The practice of transhumance livestock raising in Spain gave rise to a road network for cyclical migrations along livestock trails (given different names depending on the country in question) which are of unique material and cultural value. In the case of Spain they are called cañadas, cordeles and veredas depending on their width, and have been maintained, originally by the Mesta livestock farming guild created in the year 1273 and today by Laws. They comprise a tight-knit network of interconnected roads in the form of "communicating vessels", 125,000 kilometre of which still exists today. In addition to their traditional use by livestock farmers, this network of livestock trails is cultural heritage of the highest consideration given the ecological, artistic, historic and social wealth surrounding these public domain sites.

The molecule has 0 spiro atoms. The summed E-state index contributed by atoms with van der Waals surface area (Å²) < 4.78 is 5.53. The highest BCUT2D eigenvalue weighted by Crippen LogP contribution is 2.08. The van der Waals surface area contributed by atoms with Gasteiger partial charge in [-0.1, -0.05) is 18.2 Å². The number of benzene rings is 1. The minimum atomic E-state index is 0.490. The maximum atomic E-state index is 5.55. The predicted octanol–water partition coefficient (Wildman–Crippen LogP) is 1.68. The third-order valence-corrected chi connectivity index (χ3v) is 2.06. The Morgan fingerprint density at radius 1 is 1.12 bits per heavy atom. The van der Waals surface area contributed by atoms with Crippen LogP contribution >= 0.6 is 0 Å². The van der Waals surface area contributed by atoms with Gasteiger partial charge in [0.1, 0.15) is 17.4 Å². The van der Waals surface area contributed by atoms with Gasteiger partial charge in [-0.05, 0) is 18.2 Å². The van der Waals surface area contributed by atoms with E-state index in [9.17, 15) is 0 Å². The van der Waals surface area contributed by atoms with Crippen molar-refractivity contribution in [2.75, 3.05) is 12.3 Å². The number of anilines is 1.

Satements of authenticity and/or integrity
The network of Spanish cañadas dates back to antiquity and has been regulated by laws enacted by public authorities since the Middle Ages up to the present time. Today it is safeguarded by protective regulation (Section 24-b-II) laid down in the Livestock Trail Act, Law 3/1995 of 23 March 1995.
Generally speaking, the original itineraries have been maintained owing to, inter alia, the fact that transhumance is still practiced today in Spain.
Comparison with other similar properties
Throughout the Mediterranean area, these livestock trails are known by different names and vary in width but Spain has the most extensive and best conserved network. It would also be fair to say that their importance is comparable to that of the historic routes of the Iberian Peninsula: The Silver Route and the Route of Santiago de Compostela.